At Richardson’s Mufflers and Suds, the vendors reconvene. Now that they are out of the market, what will they do? A woman who has been quietly doing her laundry in the background suddenly makes herself known: it’s String Bean, a vendor who had left the market years ago when the Buffalo Boys had taken over. She reminds the vendors of why they are farmers in the first place.
“I feel it rising back up inside me – the need to plant, children! To till and to weed! Because you all have a chance to do something I never did when I was all alone, because there are enough of you to really make a difference. Go directly to the market. Start your own market. You can’t let the Buffalo stop you.”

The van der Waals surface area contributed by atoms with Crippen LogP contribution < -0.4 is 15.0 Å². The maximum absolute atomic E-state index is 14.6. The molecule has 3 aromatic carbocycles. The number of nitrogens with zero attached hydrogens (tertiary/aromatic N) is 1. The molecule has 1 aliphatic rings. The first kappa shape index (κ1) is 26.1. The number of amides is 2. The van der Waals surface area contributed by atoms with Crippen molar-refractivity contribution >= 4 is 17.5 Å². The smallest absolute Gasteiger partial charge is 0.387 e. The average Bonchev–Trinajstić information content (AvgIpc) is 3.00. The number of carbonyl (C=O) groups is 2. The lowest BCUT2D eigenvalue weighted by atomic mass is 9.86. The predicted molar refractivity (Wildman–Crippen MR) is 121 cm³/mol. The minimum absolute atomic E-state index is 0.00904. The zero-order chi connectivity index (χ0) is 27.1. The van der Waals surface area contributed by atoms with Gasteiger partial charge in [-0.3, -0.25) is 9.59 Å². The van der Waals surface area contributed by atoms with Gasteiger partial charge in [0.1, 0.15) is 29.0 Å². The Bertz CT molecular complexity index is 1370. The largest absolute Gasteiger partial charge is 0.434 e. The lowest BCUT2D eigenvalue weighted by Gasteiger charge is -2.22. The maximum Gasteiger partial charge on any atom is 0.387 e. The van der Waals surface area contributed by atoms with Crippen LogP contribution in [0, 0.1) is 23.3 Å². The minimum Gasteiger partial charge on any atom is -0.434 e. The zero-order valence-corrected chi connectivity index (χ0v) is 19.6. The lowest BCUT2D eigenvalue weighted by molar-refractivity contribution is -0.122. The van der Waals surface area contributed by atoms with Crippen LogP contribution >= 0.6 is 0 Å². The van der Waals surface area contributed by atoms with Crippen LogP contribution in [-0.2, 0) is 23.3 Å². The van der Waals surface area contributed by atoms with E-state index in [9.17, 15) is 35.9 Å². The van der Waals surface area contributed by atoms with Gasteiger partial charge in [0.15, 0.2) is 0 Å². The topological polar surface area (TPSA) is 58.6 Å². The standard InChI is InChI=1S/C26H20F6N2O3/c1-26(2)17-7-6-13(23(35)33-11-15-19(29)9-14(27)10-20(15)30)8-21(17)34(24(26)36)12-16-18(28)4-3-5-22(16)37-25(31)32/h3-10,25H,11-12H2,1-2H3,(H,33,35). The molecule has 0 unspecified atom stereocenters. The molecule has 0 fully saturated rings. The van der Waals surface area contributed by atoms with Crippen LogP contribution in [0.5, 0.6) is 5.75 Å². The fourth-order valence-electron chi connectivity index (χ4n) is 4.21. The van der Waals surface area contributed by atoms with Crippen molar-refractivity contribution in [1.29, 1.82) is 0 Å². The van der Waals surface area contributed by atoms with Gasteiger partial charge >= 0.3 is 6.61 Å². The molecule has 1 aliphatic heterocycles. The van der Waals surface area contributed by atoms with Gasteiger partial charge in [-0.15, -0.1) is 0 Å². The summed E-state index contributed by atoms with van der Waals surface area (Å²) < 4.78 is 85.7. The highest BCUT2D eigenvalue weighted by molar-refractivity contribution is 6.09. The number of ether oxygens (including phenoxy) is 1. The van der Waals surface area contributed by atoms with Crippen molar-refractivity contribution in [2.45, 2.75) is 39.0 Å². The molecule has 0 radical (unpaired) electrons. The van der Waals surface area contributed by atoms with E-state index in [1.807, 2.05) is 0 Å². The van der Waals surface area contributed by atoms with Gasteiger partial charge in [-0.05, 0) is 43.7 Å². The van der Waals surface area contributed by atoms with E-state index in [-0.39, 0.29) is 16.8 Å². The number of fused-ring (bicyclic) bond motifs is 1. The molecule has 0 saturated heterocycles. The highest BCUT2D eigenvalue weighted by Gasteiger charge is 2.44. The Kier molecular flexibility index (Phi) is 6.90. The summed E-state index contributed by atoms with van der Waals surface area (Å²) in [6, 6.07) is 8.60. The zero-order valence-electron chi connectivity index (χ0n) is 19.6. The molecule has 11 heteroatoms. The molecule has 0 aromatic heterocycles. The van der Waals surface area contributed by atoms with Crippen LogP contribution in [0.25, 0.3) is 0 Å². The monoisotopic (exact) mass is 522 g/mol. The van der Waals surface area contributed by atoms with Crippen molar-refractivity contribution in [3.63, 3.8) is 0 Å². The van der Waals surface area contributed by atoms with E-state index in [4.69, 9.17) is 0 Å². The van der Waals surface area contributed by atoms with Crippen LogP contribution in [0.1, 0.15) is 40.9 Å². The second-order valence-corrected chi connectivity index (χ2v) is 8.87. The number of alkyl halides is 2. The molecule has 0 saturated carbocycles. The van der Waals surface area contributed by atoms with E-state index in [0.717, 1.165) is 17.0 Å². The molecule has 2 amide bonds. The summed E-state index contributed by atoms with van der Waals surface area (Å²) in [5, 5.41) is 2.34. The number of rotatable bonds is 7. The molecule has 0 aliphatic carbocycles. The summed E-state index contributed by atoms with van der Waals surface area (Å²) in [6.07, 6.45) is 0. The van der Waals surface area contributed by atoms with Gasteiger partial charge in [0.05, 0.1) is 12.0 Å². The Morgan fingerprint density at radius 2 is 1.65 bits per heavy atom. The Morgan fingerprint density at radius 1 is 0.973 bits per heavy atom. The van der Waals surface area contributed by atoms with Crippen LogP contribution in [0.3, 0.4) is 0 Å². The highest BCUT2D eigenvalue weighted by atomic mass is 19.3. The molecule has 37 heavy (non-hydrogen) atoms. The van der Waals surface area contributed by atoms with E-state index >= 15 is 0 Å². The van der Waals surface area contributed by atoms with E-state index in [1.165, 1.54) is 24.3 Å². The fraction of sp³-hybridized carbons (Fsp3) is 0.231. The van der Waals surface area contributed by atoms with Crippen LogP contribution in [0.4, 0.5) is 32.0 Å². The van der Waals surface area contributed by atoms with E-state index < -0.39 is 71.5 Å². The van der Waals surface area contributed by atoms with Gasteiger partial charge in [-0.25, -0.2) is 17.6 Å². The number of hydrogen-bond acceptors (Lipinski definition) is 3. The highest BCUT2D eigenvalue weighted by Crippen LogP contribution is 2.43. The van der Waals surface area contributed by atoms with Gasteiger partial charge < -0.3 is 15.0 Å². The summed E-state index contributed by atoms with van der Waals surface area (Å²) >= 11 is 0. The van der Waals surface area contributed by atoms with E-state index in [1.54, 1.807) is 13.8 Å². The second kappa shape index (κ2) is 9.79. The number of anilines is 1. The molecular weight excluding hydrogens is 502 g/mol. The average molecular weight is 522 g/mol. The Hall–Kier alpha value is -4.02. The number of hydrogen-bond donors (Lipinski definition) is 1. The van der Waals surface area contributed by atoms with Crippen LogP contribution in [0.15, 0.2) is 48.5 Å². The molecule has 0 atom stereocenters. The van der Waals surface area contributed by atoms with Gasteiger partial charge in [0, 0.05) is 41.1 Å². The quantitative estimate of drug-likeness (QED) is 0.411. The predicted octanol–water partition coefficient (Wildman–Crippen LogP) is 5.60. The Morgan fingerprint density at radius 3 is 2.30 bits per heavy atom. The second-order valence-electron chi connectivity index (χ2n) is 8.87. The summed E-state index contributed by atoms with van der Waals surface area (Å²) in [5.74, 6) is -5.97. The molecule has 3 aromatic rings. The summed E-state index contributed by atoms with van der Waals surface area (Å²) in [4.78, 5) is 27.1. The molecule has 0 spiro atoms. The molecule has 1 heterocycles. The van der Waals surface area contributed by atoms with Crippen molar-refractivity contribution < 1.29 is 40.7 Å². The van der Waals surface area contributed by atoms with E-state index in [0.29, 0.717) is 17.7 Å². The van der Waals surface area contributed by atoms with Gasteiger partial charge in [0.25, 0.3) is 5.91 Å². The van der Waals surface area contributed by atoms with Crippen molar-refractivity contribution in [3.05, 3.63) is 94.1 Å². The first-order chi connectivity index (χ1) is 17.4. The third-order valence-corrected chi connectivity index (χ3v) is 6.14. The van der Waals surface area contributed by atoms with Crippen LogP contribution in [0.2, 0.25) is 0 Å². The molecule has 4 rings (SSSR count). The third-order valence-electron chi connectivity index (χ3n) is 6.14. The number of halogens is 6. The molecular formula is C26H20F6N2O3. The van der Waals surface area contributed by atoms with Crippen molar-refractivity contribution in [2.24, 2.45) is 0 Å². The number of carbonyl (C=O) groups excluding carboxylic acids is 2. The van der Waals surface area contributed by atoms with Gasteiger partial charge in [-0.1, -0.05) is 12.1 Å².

She leads them in song (“Produce to the People”) as they vow to start their own market.
Meanwhile, back at the old market, Mr. Buffalo and the board have seen their business slow down to a trickle (“The Buffalo.”) They hear that the vendors are opening their own market. They are sure the vendors will come crawling back any day now… right? Right?
With Richard at her side, Marsha is obsessively checking and re-checking her to-do lists: opening day for the new market is underway. Mr. Pork, Sourdough, and Mushroom arrive, seeking to join the market, and Mr. Buffalo enters, enraged at the loss of his vendors. When all of the vendors stand together, the Buffalo is defeated once and for all. Victory!
Holding hands, Marsha and Richard welcome everyone to the new market.
We’re bringing produce to the people
All across this great great land.
We will bring it to the market
We will pass it hand to hand
We will welcome every vendor
Oh be they great or small
We’re bringing produce to the people
There’ll be string beans for us all.